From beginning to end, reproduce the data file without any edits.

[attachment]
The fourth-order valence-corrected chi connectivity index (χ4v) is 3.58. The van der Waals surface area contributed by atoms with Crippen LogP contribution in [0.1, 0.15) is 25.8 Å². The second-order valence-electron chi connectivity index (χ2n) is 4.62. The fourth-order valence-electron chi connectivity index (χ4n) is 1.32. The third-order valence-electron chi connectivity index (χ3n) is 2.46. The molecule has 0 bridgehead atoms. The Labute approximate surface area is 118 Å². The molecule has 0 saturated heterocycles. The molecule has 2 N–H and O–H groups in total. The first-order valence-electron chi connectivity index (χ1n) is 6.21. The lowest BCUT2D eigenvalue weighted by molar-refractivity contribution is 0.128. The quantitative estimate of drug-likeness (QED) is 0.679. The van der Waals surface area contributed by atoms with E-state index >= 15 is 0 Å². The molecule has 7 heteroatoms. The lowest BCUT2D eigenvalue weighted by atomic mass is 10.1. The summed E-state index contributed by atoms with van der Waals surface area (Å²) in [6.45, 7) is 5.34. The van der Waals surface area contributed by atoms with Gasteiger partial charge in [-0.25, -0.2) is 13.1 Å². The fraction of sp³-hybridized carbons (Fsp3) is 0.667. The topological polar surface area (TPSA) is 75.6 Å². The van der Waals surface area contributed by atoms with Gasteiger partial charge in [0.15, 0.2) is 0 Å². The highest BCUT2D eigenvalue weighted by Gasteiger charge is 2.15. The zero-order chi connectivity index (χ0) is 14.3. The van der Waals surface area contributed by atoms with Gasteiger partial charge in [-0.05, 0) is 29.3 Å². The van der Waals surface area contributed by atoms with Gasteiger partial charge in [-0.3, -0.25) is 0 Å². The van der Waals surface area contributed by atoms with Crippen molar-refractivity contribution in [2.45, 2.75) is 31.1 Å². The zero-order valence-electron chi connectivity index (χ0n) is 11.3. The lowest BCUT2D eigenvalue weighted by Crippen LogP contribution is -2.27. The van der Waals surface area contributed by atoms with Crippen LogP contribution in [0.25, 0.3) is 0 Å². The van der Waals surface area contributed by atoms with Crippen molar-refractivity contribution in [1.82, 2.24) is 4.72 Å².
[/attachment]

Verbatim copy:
The fourth-order valence-corrected chi connectivity index (χ4v) is 3.58. The van der Waals surface area contributed by atoms with Crippen LogP contribution in [0.1, 0.15) is 25.8 Å². The second-order valence-electron chi connectivity index (χ2n) is 4.62. The fourth-order valence-electron chi connectivity index (χ4n) is 1.32. The third-order valence-electron chi connectivity index (χ3n) is 2.46. The molecule has 0 bridgehead atoms. The Labute approximate surface area is 118 Å². The molecule has 0 saturated heterocycles. The molecule has 2 N–H and O–H groups in total. The first-order valence-electron chi connectivity index (χ1n) is 6.21. The lowest BCUT2D eigenvalue weighted by molar-refractivity contribution is 0.128. The quantitative estimate of drug-likeness (QED) is 0.679. The van der Waals surface area contributed by atoms with E-state index >= 15 is 0 Å². The molecule has 7 heteroatoms. The lowest BCUT2D eigenvalue weighted by atomic mass is 10.1. The summed E-state index contributed by atoms with van der Waals surface area (Å²) in [6.45, 7) is 5.34. The van der Waals surface area contributed by atoms with Gasteiger partial charge in [-0.25, -0.2) is 13.1 Å². The fraction of sp³-hybridized carbons (Fsp3) is 0.667. The topological polar surface area (TPSA) is 75.6 Å². The van der Waals surface area contributed by atoms with Gasteiger partial charge in [0.15, 0.2) is 0 Å². The highest BCUT2D eigenvalue weighted by Gasteiger charge is 2.15. The zero-order chi connectivity index (χ0) is 14.3. The van der Waals surface area contributed by atoms with Gasteiger partial charge in [-0.05, 0) is 29.3 Å². The van der Waals surface area contributed by atoms with Gasteiger partial charge in [-0.3, -0.25) is 0 Å². The van der Waals surface area contributed by atoms with Crippen molar-refractivity contribution in [2.45, 2.75) is 31.1 Å². The zero-order valence-electron chi connectivity index (χ0n) is 11.3. The lowest BCUT2D eigenvalue weighted by Crippen LogP contribution is -2.27. The van der Waals surface area contributed by atoms with Crippen LogP contribution in [0.25, 0.3) is 0 Å². The van der Waals surface area contributed by atoms with Crippen molar-refractivity contribution in [1.82, 2.24) is 4.72 Å².